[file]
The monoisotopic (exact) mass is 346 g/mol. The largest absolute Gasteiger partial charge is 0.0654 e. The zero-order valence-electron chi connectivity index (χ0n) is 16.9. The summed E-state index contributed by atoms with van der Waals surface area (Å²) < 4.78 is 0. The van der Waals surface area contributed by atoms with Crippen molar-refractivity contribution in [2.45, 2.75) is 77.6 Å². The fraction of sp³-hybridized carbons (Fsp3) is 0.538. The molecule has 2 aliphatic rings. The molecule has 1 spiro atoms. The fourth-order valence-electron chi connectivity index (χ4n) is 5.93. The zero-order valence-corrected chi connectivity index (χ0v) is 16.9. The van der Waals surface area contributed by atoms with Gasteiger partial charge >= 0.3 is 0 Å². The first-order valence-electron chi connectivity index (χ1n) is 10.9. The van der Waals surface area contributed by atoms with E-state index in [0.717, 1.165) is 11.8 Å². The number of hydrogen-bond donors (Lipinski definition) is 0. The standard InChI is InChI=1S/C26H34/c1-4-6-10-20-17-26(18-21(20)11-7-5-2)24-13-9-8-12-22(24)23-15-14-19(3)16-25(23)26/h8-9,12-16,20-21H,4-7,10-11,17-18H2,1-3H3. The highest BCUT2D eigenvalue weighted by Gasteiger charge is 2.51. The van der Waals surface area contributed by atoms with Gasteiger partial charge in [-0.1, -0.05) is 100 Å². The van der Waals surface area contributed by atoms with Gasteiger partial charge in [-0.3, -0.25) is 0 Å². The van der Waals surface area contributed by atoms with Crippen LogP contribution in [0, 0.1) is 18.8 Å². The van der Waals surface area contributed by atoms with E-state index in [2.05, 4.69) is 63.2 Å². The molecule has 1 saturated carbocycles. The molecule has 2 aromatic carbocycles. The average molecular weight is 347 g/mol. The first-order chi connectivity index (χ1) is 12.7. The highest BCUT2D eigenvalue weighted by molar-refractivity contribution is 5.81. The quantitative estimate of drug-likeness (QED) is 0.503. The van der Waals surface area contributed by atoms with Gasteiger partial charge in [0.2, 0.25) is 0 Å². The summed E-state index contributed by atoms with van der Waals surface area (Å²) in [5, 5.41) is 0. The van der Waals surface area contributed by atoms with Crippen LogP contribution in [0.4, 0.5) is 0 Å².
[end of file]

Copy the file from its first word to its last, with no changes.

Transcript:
The monoisotopic (exact) mass is 346 g/mol. The largest absolute Gasteiger partial charge is 0.0654 e. The zero-order valence-electron chi connectivity index (χ0n) is 16.9. The summed E-state index contributed by atoms with van der Waals surface area (Å²) < 4.78 is 0. The van der Waals surface area contributed by atoms with Crippen molar-refractivity contribution in [2.45, 2.75) is 77.6 Å². The fraction of sp³-hybridized carbons (Fsp3) is 0.538. The molecule has 2 aliphatic rings. The molecule has 1 spiro atoms. The fourth-order valence-electron chi connectivity index (χ4n) is 5.93. The zero-order valence-corrected chi connectivity index (χ0v) is 16.9. The van der Waals surface area contributed by atoms with Gasteiger partial charge >= 0.3 is 0 Å². The first-order valence-electron chi connectivity index (χ1n) is 10.9. The van der Waals surface area contributed by atoms with E-state index in [0.717, 1.165) is 11.8 Å². The number of hydrogen-bond donors (Lipinski definition) is 0. The standard InChI is InChI=1S/C26H34/c1-4-6-10-20-17-26(18-21(20)11-7-5-2)24-13-9-8-12-22(24)23-15-14-19(3)16-25(23)26/h8-9,12-16,20-21H,4-7,10-11,17-18H2,1-3H3. The highest BCUT2D eigenvalue weighted by Gasteiger charge is 2.51. The van der Waals surface area contributed by atoms with Gasteiger partial charge in [-0.1, -0.05) is 100 Å². The van der Waals surface area contributed by atoms with Gasteiger partial charge in [-0.3, -0.25) is 0 Å². The van der Waals surface area contributed by atoms with Crippen LogP contribution in [0, 0.1) is 18.8 Å². The van der Waals surface area contributed by atoms with E-state index in [2.05, 4.69) is 63.2 Å². The molecule has 1 saturated carbocycles. The molecule has 2 aromatic carbocycles. The average molecular weight is 347 g/mol. The first-order chi connectivity index (χ1) is 12.7. The highest BCUT2D eigenvalue weighted by molar-refractivity contribution is 5.81. The quantitative estimate of drug-likeness (QED) is 0.503. The van der Waals surface area contributed by atoms with Gasteiger partial charge in [0.2, 0.25) is 0 Å². The summed E-state index contributed by atoms with van der Waals surface area (Å²) in [5, 5.41) is 0. The van der Waals surface area contributed by atoms with Crippen LogP contribution in [0.4, 0.5) is 0 Å².